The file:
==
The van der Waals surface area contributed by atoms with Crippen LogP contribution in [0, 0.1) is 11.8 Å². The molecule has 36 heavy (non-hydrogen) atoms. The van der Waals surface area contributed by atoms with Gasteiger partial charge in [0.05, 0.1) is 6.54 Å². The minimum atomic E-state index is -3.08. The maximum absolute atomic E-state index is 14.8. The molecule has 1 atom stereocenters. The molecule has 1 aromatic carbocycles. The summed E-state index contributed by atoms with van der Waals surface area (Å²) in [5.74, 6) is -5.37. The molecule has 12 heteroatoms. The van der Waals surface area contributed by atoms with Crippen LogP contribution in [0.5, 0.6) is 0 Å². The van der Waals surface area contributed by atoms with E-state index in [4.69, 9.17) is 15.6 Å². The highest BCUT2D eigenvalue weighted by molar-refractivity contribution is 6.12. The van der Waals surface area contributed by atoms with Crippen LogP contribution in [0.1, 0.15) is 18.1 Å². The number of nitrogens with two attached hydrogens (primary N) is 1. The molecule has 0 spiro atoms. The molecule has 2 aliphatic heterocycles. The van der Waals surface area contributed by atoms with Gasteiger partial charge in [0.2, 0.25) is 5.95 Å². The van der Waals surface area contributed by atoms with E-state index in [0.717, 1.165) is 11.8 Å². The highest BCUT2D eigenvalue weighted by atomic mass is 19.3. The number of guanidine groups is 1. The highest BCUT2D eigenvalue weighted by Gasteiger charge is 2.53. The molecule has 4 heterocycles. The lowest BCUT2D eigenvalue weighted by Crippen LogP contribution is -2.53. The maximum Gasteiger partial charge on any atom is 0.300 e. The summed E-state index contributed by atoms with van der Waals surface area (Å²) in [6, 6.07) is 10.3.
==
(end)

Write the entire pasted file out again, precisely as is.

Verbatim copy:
The van der Waals surface area contributed by atoms with Crippen LogP contribution in [0, 0.1) is 11.8 Å². The molecule has 36 heavy (non-hydrogen) atoms. The van der Waals surface area contributed by atoms with Gasteiger partial charge in [0.05, 0.1) is 6.54 Å². The minimum atomic E-state index is -3.08. The maximum absolute atomic E-state index is 14.8. The molecule has 1 atom stereocenters. The molecule has 1 aromatic carbocycles. The summed E-state index contributed by atoms with van der Waals surface area (Å²) in [5.74, 6) is -5.37. The molecule has 12 heteroatoms. The van der Waals surface area contributed by atoms with Crippen LogP contribution in [0.5, 0.6) is 0 Å². The van der Waals surface area contributed by atoms with E-state index in [4.69, 9.17) is 15.6 Å². The highest BCUT2D eigenvalue weighted by molar-refractivity contribution is 6.12. The van der Waals surface area contributed by atoms with Crippen LogP contribution in [0.1, 0.15) is 18.1 Å². The number of nitrogens with two attached hydrogens (primary N) is 1. The molecule has 0 spiro atoms. The molecule has 2 aliphatic heterocycles. The van der Waals surface area contributed by atoms with Gasteiger partial charge in [0.2, 0.25) is 5.95 Å². The van der Waals surface area contributed by atoms with E-state index in [0.717, 1.165) is 11.8 Å². The highest BCUT2D eigenvalue weighted by atomic mass is 19.3. The number of guanidine groups is 1. The highest BCUT2D eigenvalue weighted by Gasteiger charge is 2.53. The molecule has 4 heterocycles. The lowest BCUT2D eigenvalue weighted by Crippen LogP contribution is -2.53. The maximum Gasteiger partial charge on any atom is 0.300 e. The summed E-state index contributed by atoms with van der Waals surface area (Å²) in [6, 6.07) is 10.3.